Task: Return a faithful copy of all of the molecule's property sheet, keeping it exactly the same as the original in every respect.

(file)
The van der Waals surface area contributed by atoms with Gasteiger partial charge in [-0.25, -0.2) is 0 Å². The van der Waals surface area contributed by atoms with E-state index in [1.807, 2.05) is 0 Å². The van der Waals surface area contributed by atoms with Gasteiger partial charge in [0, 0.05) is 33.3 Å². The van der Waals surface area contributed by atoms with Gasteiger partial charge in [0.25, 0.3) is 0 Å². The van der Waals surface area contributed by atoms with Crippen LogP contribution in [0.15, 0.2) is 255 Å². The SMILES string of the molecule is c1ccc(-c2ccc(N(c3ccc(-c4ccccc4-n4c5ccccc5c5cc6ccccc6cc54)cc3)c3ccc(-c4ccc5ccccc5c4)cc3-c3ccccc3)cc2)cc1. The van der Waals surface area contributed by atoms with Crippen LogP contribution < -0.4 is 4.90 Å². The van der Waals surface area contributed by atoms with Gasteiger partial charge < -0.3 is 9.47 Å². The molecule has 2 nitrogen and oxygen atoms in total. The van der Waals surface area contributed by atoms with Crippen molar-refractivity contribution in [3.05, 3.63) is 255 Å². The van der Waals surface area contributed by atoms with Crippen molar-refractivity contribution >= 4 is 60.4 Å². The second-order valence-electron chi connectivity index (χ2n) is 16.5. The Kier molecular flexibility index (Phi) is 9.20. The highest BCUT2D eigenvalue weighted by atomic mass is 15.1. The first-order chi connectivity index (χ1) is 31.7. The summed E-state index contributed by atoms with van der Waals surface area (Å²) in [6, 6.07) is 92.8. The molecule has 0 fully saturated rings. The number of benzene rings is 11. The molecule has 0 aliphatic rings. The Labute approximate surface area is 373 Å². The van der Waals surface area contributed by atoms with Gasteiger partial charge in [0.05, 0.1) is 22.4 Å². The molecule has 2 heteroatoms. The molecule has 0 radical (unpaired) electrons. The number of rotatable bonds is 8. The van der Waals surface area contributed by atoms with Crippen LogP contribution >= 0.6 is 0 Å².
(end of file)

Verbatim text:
The van der Waals surface area contributed by atoms with Gasteiger partial charge in [-0.25, -0.2) is 0 Å². The van der Waals surface area contributed by atoms with E-state index in [1.807, 2.05) is 0 Å². The van der Waals surface area contributed by atoms with Gasteiger partial charge in [0, 0.05) is 33.3 Å². The van der Waals surface area contributed by atoms with Gasteiger partial charge in [0.25, 0.3) is 0 Å². The van der Waals surface area contributed by atoms with Crippen LogP contribution in [0.15, 0.2) is 255 Å². The SMILES string of the molecule is c1ccc(-c2ccc(N(c3ccc(-c4ccccc4-n4c5ccccc5c5cc6ccccc6cc54)cc3)c3ccc(-c4ccc5ccccc5c4)cc3-c3ccccc3)cc2)cc1. The van der Waals surface area contributed by atoms with Crippen LogP contribution < -0.4 is 4.90 Å². The van der Waals surface area contributed by atoms with Gasteiger partial charge < -0.3 is 9.47 Å². The molecule has 2 nitrogen and oxygen atoms in total. The van der Waals surface area contributed by atoms with Crippen molar-refractivity contribution in [3.05, 3.63) is 255 Å². The van der Waals surface area contributed by atoms with Crippen molar-refractivity contribution >= 4 is 60.4 Å². The second-order valence-electron chi connectivity index (χ2n) is 16.5. The Kier molecular flexibility index (Phi) is 9.20. The highest BCUT2D eigenvalue weighted by atomic mass is 15.1. The first-order chi connectivity index (χ1) is 31.7. The summed E-state index contributed by atoms with van der Waals surface area (Å²) in [6, 6.07) is 92.8. The molecule has 0 fully saturated rings. The number of benzene rings is 11. The molecule has 0 aliphatic rings. The Labute approximate surface area is 373 Å². The van der Waals surface area contributed by atoms with Gasteiger partial charge in [0.05, 0.1) is 22.4 Å². The molecule has 2 heteroatoms. The molecule has 0 radical (unpaired) electrons. The number of rotatable bonds is 8. The van der Waals surface area contributed by atoms with Crippen LogP contribution >= 0.6 is 0 Å².